FROM THE CAB - July 2022
By Martin Wheeler
GET ACQUAINTED WITH YOUR BOARD --
Volunteers lead the Carolinas Association for Passenger Trains. Who are these people? Phil Astwood, Bill Cole, Bob Bischoff, John Bobinyec, Tom Darling, Jim Frierson, Ed Locklin, Ralph Messera, David Robinson, Martin Wheeler, and Don Yehle are among the leaders.
All of the above people serve on the board of directors of the Carolinas Association for Passenger Trains (CAPT). Spouses and “significant others” may be the real heroes, as they sacrifice time with their loved ones who this year are attending board meetings in Greensboro, Raleigh, Myrtle Beach, Fayetteville, Marion, and Charlotte.
One board member, Jim Frierson, took time last March and spent his money to attend the spring meeting of the Rail Passengers Association (RPA) in Alexandria, Virginia. Jim is now a candidate to represent South Carolina as its sole state council representative to the RPA.
Like his fellow CAPT board members, Jim is working to improve passenger rail and increase the number of passenger trains available to the citizens of North and South Carolina.
Formerly a Certified Transit Program Administrator with the South Carolina Department of Transportation (SCDOT), the Columbia, SC, resident spent 30 years with that agency helping improve mass transit services in South Carolina. Now retired from working for an income, Jim plans to devote more time to assisting CAPT and RPA in leadership roles as a strong advocate for the objectives of both organizations.
Jim’s previous employment history includes work with the Broward County (Florida) Planning Commission from 1978 to 1984; the City of Chester (SC) as their community development director from 1984 to 1986, and the York County (SC) Planning Commission as an associate planner from 1986 to 1987. Jim joined the SCDOT in 1987 and held several position titles but remained with their Office of Mass Transit until his retirement in 2018.
While working with the SCDOT’s Office of Mass Transit, Jim gained a great deal of knowledge about the mass transit industry in general and especially transit services in the Palmetto State. He assisted metropolitan planning organizations, regional councils of government, local governments, and non-profit organizations in understanding federal regulations applicable to funding and planning for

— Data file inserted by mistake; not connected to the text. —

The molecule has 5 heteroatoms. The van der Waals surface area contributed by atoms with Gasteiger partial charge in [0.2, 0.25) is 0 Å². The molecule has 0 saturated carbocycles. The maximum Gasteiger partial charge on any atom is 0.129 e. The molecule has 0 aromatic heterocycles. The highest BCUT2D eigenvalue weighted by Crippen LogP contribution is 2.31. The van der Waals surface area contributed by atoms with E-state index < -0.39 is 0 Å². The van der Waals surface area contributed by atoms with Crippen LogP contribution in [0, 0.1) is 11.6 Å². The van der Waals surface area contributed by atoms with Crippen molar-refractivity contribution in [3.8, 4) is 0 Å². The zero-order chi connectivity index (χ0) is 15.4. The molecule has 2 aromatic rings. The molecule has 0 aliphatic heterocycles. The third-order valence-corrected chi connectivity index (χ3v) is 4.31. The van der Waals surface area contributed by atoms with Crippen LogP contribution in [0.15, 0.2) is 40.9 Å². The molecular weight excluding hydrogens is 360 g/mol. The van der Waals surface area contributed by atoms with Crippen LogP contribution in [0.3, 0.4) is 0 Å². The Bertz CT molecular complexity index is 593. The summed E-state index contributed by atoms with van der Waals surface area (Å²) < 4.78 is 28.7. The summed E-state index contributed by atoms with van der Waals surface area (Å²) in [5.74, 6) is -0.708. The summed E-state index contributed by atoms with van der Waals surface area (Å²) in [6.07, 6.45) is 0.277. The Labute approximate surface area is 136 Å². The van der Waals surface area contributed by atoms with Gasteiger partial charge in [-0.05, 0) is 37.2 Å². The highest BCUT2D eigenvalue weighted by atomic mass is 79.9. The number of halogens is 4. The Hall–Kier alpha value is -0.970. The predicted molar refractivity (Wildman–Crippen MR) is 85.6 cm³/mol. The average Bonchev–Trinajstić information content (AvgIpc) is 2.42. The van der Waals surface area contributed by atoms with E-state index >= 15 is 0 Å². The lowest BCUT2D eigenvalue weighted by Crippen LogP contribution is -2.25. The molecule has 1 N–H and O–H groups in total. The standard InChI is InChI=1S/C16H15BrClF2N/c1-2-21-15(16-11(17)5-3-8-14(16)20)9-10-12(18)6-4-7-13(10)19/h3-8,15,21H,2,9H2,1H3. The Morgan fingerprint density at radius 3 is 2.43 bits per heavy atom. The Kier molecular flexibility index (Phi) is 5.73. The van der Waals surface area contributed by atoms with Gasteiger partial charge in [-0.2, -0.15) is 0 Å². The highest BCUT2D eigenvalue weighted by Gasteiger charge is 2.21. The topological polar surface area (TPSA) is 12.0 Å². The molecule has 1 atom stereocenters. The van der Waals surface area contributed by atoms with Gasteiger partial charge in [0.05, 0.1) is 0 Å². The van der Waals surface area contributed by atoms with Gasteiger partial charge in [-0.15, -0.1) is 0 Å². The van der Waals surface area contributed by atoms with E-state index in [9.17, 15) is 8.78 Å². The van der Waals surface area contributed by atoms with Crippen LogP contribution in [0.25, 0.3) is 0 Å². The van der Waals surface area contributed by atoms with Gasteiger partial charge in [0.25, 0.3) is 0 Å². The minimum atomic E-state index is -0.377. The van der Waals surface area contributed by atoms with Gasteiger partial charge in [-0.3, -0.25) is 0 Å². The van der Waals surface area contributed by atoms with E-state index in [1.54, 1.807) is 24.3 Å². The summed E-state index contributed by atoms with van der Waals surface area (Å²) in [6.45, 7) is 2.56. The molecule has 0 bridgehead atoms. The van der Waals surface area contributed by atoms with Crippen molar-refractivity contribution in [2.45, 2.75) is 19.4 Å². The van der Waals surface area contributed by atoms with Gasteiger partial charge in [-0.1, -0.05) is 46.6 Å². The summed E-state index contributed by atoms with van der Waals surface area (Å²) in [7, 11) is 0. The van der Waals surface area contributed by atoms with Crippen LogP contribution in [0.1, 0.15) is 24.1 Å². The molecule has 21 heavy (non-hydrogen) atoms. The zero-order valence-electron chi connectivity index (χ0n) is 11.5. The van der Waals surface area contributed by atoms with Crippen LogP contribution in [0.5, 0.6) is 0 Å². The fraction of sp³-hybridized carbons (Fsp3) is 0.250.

transit services. For most of his years at the Office of Mass Transit, Jim also served as the editor of a quarterly newsletter –TransitLines – for the state’s transit providers.
During his tenure with this office, Jim says that he really gained a genuine appreciation for the struggles of rural and disadvantaged residents of his state regarding a lack of transportation to access basic services and needs. He learned to realize the importance of a seamless connectivity between different modes of transportation, e.g., rail passengers being able to get to their destination once they arrive at a rail station or multi-modal center where transit service may or may not be an available option.
“What Jim brings to the passenger rail table is a firm understanding that the ‘last mile’ is a very important part of the passenger rail business,” says Martin Wheeler, president, Carolinas Association for Passenger Trains.
Jim and his wife, Patti, often take the train to visit relatives along the Eastern seaboard and have been privileged to have been passengers on Amtrak’s Silver Star, North Carolina’s Carolinian, and Piedmont and even Amtrak’s Empire Builder during a cross-country trip in 2018 to see their son graduate from grad school in Washington state. “Trains are an ideal place to read,” says Jim who particularly enjoys reading about history – world, United States, and military history.
When Jim and Patti aren’t at home, they may be traveling to see their daughter, Sarah, in Charleston or perhaps planning a train trip to visit their son, Andrew, who now lives in Nevada!
Once Jim’s schedule slows down, he might do some model railroading at home. Track, train cars, and accessories are packed away while Jim helps to build an improved 2lst Century Passenger Rail System in the Carolinas.
STATEWIDE RAIL PLAN --
South Carolina produced a 123-page Statewide Rail Plan in 2020 which states that the Department of Transportation now has an Office of Railroads within the Division of Intermodal and Freight Programs.
Preserving right-of-way for railroads, coordinating high-speed and intercity passenger rail, applying for federal funds to complete transportation studies, and submitting an annual report to the state legislature will be among the new responsibilities of the Office of Railroads.